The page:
I have been accused of having my license revoked too People try to be sensitive about it.. "how come you ride your bike? Can you...you know, not use your car?" Some people will just never get it...

  58. #58
    a lazy pedaler
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    people is getting serious...

    so in my way home I saw lot of people checking out their water gauges outside their houses...the thing is, here (as in most of the Latin American countries) you have your water, electric power and gas gauges in front of your house...so pics talk by themselves:

    last one is the best...this guys wrap better their gas pipes (which is not needed to wrap!)
    Attached Images Attached Images    

  59. #59
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    my setup...

    I did the calc, if we reach the 28s for a couple of hours and there is no running water on my water inlet as it won't for like 10 hours well it will get icy icy!!...so this is my setup I knew those frame protections would be useful.

    I think the gauge doesn't need any...
    Attached Thumbnails Attached Thumbnails How to not loose motivation?-cold-mty_010710_039.jpg  

    How to not loose motivation?-cold-mty_010710_046.jpg  

    Attached Images Attached Images  

  60. #60
    weirdo
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    Quote Originally Posted by martinsillo
    I love it! I don`t suppose Gigante carries a very big selection of heat tape or pipe insulation, so a great example of Mexican "makeitworkism", AKA "Hazloquepuedas"

    You should be a lot better off with your insulation, Martin. Another helpful tip that you might keep in mind in case you ever get a short unexpected cold snap that you don`t have time to prepare for is to let one faucet drip a little bit over night. I suppose that news has already been circulating, but just in case....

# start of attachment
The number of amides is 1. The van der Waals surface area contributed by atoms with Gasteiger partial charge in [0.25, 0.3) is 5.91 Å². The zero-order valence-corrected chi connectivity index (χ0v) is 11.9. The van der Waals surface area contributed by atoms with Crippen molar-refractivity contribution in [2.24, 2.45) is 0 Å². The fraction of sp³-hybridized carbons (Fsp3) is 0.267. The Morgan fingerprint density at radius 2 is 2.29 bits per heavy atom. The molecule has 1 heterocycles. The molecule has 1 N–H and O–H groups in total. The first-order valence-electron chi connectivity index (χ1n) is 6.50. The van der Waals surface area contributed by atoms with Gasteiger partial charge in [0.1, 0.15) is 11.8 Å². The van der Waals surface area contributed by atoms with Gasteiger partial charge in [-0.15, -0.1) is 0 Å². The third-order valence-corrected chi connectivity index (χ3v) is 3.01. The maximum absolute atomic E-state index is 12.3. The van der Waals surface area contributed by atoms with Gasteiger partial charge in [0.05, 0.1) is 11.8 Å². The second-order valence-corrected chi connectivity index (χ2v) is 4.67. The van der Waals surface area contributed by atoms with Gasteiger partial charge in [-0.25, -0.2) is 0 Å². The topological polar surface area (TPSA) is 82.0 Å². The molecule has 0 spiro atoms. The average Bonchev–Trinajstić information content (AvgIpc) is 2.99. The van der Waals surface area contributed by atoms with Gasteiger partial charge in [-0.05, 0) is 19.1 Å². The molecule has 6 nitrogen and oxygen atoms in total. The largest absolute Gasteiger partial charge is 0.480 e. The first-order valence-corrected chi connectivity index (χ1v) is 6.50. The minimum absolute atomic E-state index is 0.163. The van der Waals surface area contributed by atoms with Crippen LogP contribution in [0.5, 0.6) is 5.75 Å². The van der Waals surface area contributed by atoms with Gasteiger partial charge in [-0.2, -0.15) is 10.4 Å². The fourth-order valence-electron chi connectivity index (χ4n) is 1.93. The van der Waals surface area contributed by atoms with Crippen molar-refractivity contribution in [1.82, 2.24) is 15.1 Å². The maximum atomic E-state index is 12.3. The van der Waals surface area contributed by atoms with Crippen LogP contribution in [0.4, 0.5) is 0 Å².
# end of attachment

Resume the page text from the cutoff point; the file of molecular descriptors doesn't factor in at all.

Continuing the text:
Recalculating....

  61. #61
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    hehehe yes I probably let one drip a little...but I don't know I'm starting to think this is a media scam hehehe

    Ps..Soriana bought Gigante

  62. #62
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    I was watching man vs wild the other day and watched him plunge into a frozen body of water in the arctic circle .. naked. Any slight amount of cold/inconvenience I've encountered while commuting now is always better than that.

  63. #63
    weirdo
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    Quote Originally Posted by martinsillo
    Soriana bought Gigante
    I guess I`ve been North of the border too long. Wish I had the money for a nice long trip.

    Did you get any rosca?
    Recalculating....

  64. #64
    a lazy pedaler
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    Morning commute was excellent I left home with 37.4 (feeling 26) and arrive here with 33 (feeling 21), my setup works just fine

    well last night I forgot to bring the gloves inside the heated room, so half of the way my hands were a little chilly

    first thing from people getting out their cars: "Dude, you are crazy"....

    @rodar
    well it wasn't too long ago...I was already in Mexico...I think Mid-Sept 2008, one Monday morning all the billboards were changed

    Rosca was Tuesday dinner and Wednesday and Thursday breakfast for me...great with Cafe con Leche!! well..I don't like the little dry fruits they put on top of it hehehe but that's me.

  65. #65
    Bedwards Of The West
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    Wow, all those wrapped pipes remind me of when I lived in LA and they used to issue 'frost warnings' on the evening news. Bring your pets inside! Cover your plants! Protect your children! FROST!!!! MID 30's!!! Stay at home!